The term jack of all trades, master of none is a phrase that means a person is suitably skilled at multiple things, but they are not an expert at any of them.
The word “jack” can refer to the common, ordinary man. So with this expression, a “jack of all trades” basically means a “man of all jobs.” In other words, it’s someone that is competent at several different skills.
The first half of this phrase (jack of all trades) has been in use since the early 17th century. For example, it appears in a book titled Essayes and characters of a Prison and Prisoners by Geffray Minshull. This book was published in 1612 and a part from it reads:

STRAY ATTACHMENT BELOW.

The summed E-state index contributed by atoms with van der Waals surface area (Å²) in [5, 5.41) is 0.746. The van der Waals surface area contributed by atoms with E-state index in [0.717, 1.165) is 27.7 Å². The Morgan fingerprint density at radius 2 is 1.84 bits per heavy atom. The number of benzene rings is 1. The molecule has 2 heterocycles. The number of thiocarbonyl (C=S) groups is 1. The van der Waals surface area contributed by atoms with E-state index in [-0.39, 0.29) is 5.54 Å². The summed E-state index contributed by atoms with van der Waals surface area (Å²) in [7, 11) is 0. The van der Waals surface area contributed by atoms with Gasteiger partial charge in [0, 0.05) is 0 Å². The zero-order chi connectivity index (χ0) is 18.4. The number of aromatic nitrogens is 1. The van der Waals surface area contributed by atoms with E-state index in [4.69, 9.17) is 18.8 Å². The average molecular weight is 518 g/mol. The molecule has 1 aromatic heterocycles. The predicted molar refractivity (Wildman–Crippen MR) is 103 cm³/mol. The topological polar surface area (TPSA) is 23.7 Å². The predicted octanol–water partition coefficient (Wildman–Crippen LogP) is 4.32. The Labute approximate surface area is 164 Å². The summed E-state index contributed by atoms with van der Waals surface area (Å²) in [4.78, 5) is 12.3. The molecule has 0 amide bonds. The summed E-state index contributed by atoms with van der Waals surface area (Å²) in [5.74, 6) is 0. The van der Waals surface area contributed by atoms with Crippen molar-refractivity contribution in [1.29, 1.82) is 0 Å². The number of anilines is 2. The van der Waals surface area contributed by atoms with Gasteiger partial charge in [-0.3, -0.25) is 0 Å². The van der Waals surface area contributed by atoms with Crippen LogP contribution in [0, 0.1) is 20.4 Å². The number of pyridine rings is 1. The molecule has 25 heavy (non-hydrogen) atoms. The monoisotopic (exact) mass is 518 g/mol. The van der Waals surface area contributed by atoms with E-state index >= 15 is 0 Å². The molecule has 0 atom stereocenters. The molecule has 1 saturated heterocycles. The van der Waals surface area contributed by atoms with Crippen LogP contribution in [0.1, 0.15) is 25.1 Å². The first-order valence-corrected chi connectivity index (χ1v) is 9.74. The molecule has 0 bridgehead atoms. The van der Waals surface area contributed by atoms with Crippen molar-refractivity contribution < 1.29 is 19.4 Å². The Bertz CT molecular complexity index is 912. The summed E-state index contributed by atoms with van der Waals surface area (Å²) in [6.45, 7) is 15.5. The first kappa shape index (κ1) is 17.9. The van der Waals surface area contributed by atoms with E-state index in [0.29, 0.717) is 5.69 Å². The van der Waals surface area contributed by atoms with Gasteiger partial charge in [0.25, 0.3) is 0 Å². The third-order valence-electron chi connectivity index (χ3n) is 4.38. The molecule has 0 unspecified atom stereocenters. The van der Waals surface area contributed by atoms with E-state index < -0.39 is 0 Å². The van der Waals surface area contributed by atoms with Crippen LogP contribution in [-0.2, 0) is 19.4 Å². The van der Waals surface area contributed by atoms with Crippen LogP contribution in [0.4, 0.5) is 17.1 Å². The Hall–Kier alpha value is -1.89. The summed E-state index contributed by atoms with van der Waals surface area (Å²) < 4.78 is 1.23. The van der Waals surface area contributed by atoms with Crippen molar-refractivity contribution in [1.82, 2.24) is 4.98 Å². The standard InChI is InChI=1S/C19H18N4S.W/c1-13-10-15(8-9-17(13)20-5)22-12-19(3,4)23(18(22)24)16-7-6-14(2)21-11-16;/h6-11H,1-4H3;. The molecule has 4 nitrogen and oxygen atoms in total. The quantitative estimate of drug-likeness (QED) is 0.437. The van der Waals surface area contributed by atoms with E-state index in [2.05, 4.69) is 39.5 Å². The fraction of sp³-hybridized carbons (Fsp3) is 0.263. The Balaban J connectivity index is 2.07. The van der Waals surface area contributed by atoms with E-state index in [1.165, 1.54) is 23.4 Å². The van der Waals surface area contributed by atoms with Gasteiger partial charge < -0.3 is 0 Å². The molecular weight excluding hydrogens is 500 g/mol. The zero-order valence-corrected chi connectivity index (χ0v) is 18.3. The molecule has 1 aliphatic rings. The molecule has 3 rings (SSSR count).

“Some broken Cittizen, who hath plaid Jack-of-all-trades.”
What about the last part of the phrase? When were the words “master of none” added to the tail end of it? It’s hard to say for sure, but the earliest example I could find of it is from the early 19th century. For instance, it is seen in The Atlas newspaper, 1828:
“You rarely meet in England a man who is Jack of all trades and master of none.”
Both the long and shorter version of this expression are used today.
Here is an example of this phrase in a sentence:
- Whenever something breaks around here, Barry can usually patch it up. He’s a jack of all trades.
- The wind blew down our fence, so it’s time to call George. He’s our local handyman.